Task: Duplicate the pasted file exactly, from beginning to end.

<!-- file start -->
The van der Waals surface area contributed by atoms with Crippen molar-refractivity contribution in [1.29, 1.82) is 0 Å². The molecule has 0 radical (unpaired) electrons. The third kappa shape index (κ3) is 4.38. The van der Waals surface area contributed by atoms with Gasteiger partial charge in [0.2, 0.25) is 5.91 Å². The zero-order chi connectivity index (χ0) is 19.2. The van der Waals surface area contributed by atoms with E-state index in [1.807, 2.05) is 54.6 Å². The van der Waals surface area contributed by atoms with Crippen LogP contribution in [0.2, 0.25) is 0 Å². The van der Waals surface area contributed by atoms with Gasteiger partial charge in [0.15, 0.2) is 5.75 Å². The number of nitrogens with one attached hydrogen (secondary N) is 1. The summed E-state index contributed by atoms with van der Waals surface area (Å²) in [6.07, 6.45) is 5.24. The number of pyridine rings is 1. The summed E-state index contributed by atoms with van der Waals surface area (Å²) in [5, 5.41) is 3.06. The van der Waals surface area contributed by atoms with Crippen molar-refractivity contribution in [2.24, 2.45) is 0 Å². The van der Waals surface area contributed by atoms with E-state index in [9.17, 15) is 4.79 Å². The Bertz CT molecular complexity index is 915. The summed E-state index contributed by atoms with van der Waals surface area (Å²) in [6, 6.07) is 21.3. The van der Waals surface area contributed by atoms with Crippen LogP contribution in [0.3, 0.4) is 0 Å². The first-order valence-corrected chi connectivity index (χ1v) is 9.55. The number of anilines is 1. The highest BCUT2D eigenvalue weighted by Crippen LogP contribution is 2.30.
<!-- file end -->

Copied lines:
The van der Waals surface area contributed by atoms with Crippen molar-refractivity contribution in [1.29, 1.82) is 0 Å². The molecule has 0 radical (unpaired) electrons. The third kappa shape index (κ3) is 4.38. The van der Waals surface area contributed by atoms with Gasteiger partial charge in [0.2, 0.25) is 5.91 Å². The zero-order chi connectivity index (χ0) is 19.2. The van der Waals surface area contributed by atoms with E-state index in [1.807, 2.05) is 54.6 Å². The van der Waals surface area contributed by atoms with Crippen LogP contribution in [0.2, 0.25) is 0 Å². The van der Waals surface area contributed by atoms with Gasteiger partial charge in [0.15, 0.2) is 5.75 Å². The number of nitrogens with one attached hydrogen (secondary N) is 1. The summed E-state index contributed by atoms with van der Waals surface area (Å²) in [6.07, 6.45) is 5.24. The number of pyridine rings is 1. The summed E-state index contributed by atoms with van der Waals surface area (Å²) in [5, 5.41) is 3.06. The van der Waals surface area contributed by atoms with Crippen molar-refractivity contribution in [2.24, 2.45) is 0 Å². The van der Waals surface area contributed by atoms with E-state index in [9.17, 15) is 4.79 Å². The Bertz CT molecular complexity index is 915. The summed E-state index contributed by atoms with van der Waals surface area (Å²) in [6, 6.07) is 21.3. The van der Waals surface area contributed by atoms with Crippen LogP contribution in [0.3, 0.4) is 0 Å². The first-order valence-corrected chi connectivity index (χ1v) is 9.55. The number of anilines is 1. The highest BCUT2D eigenvalue weighted by Crippen LogP contribution is 2.30.